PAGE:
Guns, Extremism and Town Hall Protests

Kevin Glass
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Posted: Sep 02, 2009 12:14 AM

Megan McArdle had a great series of posts last week sort-of defending those protestors who have peacably brought guns to political rallies featuring President Obama. She then sat down to record an episode of Bloggingheads with Michelle Goldberg on this topic and others involving recent right-wing protests at political events.

One of the more interesting topics discussed at length was whether or not popular and (on the Left) controversial commentators like Glenn Beck and Rush Limbaugh are helping instill a "climate of violence" against the current Administration that might at some point lead to tragic violence.

Is this true? Or, more importantly, are right-wing commentators creating an atmosphere more violent than the Left used to when George W. Bush was in charge? Keith Olbermann said that Bush turned the Republican Party into the "leading terrorist group in this country." Ed Schultz wished for Dick Cheney to be "taken away to the promised land." Randi Rhodes analogized President Bush to the Godfather: "Someone should take him out fishing and... Bang!"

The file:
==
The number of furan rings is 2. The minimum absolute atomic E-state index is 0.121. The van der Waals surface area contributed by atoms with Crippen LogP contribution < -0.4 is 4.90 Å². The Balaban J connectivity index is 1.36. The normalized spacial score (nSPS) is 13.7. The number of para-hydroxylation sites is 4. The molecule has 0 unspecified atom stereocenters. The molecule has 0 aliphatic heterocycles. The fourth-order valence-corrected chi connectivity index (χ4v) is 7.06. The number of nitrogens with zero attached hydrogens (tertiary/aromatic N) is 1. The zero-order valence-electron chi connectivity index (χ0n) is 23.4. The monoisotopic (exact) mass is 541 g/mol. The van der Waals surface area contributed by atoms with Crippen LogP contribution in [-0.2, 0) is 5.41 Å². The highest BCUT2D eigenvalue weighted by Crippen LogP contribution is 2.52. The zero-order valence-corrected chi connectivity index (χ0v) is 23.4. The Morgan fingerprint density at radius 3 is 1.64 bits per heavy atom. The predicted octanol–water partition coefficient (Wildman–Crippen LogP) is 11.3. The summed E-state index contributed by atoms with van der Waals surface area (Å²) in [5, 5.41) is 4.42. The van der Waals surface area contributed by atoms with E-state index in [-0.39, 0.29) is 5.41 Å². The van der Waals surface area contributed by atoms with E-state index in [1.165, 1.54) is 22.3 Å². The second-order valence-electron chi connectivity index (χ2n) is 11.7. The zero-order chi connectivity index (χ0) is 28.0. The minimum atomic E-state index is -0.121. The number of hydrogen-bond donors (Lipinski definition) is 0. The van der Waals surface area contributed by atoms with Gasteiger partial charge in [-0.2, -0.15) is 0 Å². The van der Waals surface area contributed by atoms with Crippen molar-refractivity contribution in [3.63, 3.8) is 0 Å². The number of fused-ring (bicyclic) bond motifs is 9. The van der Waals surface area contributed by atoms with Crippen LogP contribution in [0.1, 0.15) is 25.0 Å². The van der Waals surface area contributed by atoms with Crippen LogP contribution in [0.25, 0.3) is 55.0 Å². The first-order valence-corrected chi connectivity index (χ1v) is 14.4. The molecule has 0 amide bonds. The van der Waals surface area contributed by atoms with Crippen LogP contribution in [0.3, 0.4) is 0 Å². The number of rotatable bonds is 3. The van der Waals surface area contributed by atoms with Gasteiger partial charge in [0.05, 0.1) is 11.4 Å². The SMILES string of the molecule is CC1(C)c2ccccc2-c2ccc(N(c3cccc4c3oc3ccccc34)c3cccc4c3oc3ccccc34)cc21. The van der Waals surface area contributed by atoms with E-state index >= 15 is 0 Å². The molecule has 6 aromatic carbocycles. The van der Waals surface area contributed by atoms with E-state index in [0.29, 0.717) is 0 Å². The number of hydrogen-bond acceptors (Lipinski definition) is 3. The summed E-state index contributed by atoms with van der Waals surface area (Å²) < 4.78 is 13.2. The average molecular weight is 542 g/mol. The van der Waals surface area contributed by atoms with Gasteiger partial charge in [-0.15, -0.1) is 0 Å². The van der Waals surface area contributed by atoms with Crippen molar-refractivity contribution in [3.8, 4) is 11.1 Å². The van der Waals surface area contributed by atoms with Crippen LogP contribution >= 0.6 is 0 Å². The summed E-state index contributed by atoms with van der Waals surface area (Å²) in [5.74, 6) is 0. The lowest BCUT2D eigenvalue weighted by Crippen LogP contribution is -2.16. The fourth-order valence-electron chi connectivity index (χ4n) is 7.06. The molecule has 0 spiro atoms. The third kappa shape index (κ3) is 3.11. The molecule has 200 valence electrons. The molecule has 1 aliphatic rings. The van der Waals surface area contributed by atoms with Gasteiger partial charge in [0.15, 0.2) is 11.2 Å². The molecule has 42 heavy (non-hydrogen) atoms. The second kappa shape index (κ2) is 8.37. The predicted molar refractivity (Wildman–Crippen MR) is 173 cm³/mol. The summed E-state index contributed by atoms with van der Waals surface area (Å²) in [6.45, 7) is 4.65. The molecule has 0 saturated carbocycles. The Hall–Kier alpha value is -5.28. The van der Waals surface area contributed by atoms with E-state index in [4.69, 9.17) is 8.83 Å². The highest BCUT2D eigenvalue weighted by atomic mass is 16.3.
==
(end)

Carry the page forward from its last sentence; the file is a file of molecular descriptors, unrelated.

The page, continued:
The easy argument to make, as Megan McArdle does, is that the out-of-power, in-the-wilderness GOP right now is very analogous to the out-of-power, in-the-wilderness Democrat party of 2003. Which I think is correct. Michelle Goldberg agrees with Megan that the Bush-as-Fascist crowd would have no culpability if someone had actually pulled the trigger in an assasination attempt on President Bush. She's not, however, willing to take the step to admit that the same goes the other way: that Glenn Beck and whoever else she may consider to be consituting a 'culture of violence' wouldn't be responsible in any way for an attempt on Obama's life.

McArdle:

"Does any of this sound oddly familiar? Wait a second . . . it'll come to you . . . yes, that's right, it's 2003 all over again!... The party in power is busy branding the opposition as something close to traitors... the opposition is staging increasingly freakish demonstrations, while the loud lunatic fringe starts looking for fascist jackboots and death squads behind every tree. The party labels have switched, but the vitriol, and the emotional tenor of the debate, seems very much the same. You'd think that the various players would have learned something from our last outing."

It seems that the political Left has delighted in playing a childish game of "your side is crazier than my side" while sensible conservative commentators have been quick to retort that the Left has been just as violent and come off just as crazy as recently as a few years ago. Or do I claim that conservatives are more sensible right now only because I'm on the objectively crazier side? Is Megan McArdle generally right in her equivalency of extremism on both sides of the debate?